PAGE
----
Researchers hijack teleoperated surgical robot: Remote surgery hacking threats

When could a denial of service attack have lethal consequences? It could be fatal if it is launched at a “crucial point” during a surgery which is being conducted over the Internet by a surgeon via a teleoperated robot.

When a surgeon cannot physically be in a specific location, but a robot could, then telesurgery could allow a surgeon to operate via a robotic system from a remote location; teleoperated surgical robots could be used to save lives in underdeveloped rural areas, locations affected by natural or human-caused disasters and battlefield scenarios. Yet security has not been a concern for telerobotic surgery, even though there is a 20% yearly increase in the number of robots sold. The authors of a recent research paper asked, “What if the computer systems for these robots are attacked, taken over and even turned into weapons?” They referenced Stuxnet as an example of what can happen when a cyber-physical system, aka embedded system, is targeted.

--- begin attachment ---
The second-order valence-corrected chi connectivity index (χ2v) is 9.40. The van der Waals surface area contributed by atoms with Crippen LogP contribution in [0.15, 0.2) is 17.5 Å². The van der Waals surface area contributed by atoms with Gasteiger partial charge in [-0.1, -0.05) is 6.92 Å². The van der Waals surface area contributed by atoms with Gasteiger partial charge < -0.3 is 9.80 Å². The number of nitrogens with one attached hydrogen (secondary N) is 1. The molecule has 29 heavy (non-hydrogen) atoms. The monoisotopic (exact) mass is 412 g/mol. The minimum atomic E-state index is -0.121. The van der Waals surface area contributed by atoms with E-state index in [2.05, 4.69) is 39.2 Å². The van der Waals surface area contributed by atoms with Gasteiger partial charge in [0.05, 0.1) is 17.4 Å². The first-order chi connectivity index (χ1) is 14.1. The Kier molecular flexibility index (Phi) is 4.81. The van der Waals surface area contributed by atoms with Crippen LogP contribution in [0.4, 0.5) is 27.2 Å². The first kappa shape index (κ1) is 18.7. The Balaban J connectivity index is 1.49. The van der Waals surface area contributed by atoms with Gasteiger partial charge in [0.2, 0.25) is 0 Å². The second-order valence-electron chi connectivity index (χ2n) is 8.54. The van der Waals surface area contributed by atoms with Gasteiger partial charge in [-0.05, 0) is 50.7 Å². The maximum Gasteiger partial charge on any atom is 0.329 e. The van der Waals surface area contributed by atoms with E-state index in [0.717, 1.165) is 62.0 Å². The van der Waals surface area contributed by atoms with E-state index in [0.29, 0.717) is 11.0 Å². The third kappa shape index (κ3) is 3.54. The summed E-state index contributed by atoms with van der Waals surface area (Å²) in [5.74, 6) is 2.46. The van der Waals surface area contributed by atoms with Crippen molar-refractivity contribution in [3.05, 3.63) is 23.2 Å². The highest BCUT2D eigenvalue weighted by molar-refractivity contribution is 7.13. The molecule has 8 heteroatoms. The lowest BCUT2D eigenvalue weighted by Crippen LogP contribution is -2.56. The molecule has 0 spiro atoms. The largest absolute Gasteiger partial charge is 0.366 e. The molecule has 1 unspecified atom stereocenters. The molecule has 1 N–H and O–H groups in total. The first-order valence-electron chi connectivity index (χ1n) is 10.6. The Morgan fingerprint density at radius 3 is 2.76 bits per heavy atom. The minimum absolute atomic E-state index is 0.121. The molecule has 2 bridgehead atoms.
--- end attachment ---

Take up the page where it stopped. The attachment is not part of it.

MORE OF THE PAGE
A team of bright minds from the University of Washington Departments of Electrical Engineering and of Computer Science and Engineering identified “a slew of possible cyber security threats.” During research supported by the National Science Foundation, they were able to “maliciously control a wide range of robots functions, and even to completely ignore or override command inputs from the surgeon.” But those aren’t the only attacks they demonstrated in “To Make a Robot Secure: An Experimental Analysis of Cyber Security Threats Against Teleoperated Surgical Robots.” They also found “that it is possible to abuse the robot’s existing emergency stop (E-stop) mechanism to execute efficient (single packet) attacks.”

Read the Full Article: Source – Computer World

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